The OCaml Platform combines the core OCaml compiler with a coherent set of libraries, tools and documentation. The requirements and direction of the Platform are initially being guided by large users of OCaml such as Jane Street, Citrix and Lexifi. The reason for initially taking direction from industrial users is because these companies have a great deal of experience of using the language at scale (e.g millions of lines of code, thousands of modules and complicated testing requirements). We take a pragmatic view that examining and solving the problems such users have will ultimately result in a large and positive impact on the wider community, through significantly improved tooling, libraries and documentation.
The current thrust of work carried out by OCaml Labs is to improve the tooling around packaging, build and test infrastructure. Once complete, this will enable us to effectively run over hundreds of community packages and determine selection criteria for the Platform. A key aspect of this selection will be which libraries are already popular and in use, and also how actively maintained and portable they are across different operating systems.
This can be separated into:
- The OPAM package manager acts as the package management front end
codoctool replaces the venerable
ocamldoctool with modern, cross-referenced HTML output across several libraries
- The CISO testing infrastructure (replacing
ocamlot) runs continuous integration of OPAM stable and candidate packages across a variety of operating systems and CPU architectures
- Maintaining and improving popular libraries
In order to create a robust and stable Continuous Integration system, we need a pool of machines that reflect the diverse environments where OCaml code is deployed. To this end, we've been assembling a small collection of conventional high-powered machines that can build the whole OPAM package set quite quickly, and also more unusual CPU architectures and operating systems that will help developers that don't have access to them.
So far we have:
- 12-core AMD64/Linux Debian 64-bit
- 12-core AMD64/Linux Debian 32-bit
- ARMv6l/Raspbian Linux 32-bit (Raspberry Pi 512MB)
- ARMv5tel/Debian Linux 32-bit (Dreamplug)
- sparc64/FreeBSD (thanks to Jasper Wallace for the donation)
- macppc/OpenBSD (G4 Powerbook) (thanks to Dave Scott for the donation)
- AMD64/MacOS X 10.8
- iMac G5/Debian Linux 64-bit
- ARM 64BIT SERVER 1U
Current and Ongoing Projects
Ctypes is a library for binding to C libraries using pure OCaml. The primary aim is to make writing C extensions as straightforward as possible. The current FFI in OCaml is low-level and difficult to use correctly, so we're keen to improve the ease-of-interoperability in the first Platform release.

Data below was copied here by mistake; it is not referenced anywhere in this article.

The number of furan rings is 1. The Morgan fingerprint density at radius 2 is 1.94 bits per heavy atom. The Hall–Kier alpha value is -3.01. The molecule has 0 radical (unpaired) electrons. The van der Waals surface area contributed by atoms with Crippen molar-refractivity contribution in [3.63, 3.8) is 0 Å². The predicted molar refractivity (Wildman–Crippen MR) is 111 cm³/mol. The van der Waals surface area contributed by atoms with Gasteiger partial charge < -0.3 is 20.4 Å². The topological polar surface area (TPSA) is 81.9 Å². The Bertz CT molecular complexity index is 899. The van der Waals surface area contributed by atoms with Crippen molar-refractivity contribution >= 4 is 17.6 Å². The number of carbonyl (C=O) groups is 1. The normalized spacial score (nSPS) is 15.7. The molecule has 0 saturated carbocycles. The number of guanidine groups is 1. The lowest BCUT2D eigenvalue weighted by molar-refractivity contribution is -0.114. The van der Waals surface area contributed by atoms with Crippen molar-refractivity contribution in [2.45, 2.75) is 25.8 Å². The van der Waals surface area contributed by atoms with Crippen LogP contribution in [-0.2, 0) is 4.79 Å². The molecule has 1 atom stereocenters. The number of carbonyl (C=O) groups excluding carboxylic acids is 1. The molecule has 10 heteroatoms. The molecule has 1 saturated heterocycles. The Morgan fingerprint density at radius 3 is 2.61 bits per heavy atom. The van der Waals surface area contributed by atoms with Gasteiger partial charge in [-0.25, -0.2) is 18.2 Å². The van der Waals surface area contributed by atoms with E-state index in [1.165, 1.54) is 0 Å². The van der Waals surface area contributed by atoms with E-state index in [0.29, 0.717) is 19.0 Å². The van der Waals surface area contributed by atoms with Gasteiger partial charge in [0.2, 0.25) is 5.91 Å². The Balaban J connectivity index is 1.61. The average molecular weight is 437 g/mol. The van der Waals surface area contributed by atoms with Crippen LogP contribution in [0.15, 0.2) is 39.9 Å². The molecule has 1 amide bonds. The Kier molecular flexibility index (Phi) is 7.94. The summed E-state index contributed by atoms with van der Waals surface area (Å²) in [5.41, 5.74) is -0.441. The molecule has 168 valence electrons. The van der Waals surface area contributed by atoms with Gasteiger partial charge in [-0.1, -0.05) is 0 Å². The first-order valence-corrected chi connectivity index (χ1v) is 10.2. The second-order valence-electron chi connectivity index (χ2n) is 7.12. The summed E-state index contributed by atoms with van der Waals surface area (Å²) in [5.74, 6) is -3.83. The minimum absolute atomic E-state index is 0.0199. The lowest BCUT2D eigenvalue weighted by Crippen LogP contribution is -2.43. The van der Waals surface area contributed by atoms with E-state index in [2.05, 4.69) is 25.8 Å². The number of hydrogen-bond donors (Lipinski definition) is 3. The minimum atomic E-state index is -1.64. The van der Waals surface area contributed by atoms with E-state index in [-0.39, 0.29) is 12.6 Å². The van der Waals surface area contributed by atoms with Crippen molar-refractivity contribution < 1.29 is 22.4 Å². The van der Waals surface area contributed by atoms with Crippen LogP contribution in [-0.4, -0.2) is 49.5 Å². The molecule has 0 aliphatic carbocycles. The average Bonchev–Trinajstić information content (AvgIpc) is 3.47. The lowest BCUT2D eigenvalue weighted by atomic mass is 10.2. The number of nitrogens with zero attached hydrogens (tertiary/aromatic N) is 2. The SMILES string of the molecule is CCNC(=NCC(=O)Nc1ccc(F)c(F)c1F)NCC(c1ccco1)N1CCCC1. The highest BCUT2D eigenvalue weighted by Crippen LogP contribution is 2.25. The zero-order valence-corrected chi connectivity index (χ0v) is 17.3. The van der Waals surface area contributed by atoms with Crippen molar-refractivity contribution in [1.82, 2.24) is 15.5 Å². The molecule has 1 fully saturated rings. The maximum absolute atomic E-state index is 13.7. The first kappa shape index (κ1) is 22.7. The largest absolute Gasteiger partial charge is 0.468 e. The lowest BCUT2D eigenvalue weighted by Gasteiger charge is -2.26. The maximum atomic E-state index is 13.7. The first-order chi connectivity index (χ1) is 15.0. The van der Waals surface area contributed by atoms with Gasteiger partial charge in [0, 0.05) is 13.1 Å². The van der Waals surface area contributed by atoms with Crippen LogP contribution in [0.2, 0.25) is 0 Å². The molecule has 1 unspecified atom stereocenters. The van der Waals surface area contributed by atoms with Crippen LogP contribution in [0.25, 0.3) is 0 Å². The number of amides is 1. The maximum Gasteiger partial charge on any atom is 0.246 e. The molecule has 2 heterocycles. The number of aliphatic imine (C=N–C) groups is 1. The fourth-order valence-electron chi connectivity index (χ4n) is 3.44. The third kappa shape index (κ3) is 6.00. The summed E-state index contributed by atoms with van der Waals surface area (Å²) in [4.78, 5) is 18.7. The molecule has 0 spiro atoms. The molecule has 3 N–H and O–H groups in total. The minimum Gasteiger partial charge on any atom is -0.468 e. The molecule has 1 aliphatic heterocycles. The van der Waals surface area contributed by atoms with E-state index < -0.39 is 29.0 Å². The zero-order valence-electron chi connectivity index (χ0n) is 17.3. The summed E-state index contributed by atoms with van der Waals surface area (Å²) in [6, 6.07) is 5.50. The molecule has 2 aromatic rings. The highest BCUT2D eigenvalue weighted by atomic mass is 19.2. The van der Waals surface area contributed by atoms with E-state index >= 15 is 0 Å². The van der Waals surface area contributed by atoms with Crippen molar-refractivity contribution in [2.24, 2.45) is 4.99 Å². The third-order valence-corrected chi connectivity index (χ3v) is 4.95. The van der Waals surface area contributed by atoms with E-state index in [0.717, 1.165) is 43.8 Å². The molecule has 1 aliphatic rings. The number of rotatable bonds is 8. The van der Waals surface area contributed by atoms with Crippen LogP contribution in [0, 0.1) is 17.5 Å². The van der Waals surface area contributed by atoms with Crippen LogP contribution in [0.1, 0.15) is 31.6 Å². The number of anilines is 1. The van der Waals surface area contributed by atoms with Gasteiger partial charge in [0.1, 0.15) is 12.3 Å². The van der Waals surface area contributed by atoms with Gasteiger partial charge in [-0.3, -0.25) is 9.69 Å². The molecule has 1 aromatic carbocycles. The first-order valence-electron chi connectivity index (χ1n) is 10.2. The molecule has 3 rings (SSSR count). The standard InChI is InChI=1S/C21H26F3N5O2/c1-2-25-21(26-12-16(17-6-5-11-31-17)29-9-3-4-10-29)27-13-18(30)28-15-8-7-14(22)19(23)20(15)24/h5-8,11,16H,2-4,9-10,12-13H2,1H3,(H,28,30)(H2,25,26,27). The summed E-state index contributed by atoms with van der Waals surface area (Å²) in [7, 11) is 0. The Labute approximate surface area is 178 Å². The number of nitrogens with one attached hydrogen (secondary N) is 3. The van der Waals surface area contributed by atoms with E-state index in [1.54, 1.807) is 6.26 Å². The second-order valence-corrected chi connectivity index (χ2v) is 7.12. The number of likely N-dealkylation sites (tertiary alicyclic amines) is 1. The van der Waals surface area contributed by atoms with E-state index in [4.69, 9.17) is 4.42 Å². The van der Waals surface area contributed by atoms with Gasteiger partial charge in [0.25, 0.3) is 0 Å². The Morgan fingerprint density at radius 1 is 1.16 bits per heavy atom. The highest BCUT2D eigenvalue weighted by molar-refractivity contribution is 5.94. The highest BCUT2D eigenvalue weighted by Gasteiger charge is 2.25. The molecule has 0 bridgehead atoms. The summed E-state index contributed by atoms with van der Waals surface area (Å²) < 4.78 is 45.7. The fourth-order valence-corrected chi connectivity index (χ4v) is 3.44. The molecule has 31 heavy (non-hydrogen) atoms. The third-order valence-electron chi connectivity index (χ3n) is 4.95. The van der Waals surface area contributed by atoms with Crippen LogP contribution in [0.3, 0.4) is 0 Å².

The core of ctypes is a set of combinators for describing the structure of C types -- numeric types, arrays, pointers, structs, unions and functions. You can use these combinators to describe the types of the functions that you want to call, then bind directly to those functions -- all without writing or generating any C!
Our high level goal is to enable OCaml users to build client and server-side web applications that operate as MirageOS unikernels. In order to encourage other programming language users to use the OCaml framework for web applications, we plan to provide more client-side libraries following the existing OCaml and OPAM workflow.
- ocaml-aws: an Amazon Web Services SDK for OCaml.
- ocaml-cohttp: further improvements to the existing library, including a new HTTP parser that can be fed incremental input as it becomes available.
- ocaml-session: a session manager that handles cookie headers and back-end storage for HTTP servers.
- ocaml-webmachine: a layer on top of cohttp that implements a state-based HTTP request processor.
The Assemblage toolbox provides an API and a set of binaries to setup, manage, and use OCaml projects. The library can be used to describe OCaml projects with static dependencies. A project description consists of a list of libraries, binaries and/or toplevels, each containing a list of compilation units with precise (and static) dependency relationships.
Assemblage is still a work-in-progress and has not had a public release.
As the OPAM package database grows beyond 3000 packages, we need automated ways of building each package. This requires not only an OCaml and OPAM installation, but also some sandboxing techniques to install external dependencies. For Linux, we are using the Docker container manager to perform these builds. The logs from bulk builds are then collected via the Irmin database in order to be classified and rendered to a webpage.
Note that this is a purely Linux-only solution. While it lets us test various distributions such as CentOS, Debian, Ubuntu and RHEL, we still need other solutions for MacOS X, Free/Net/OpenBSD and Windows. That will hopefully get easier as the upstream Docker support for non-Linux platforms matures.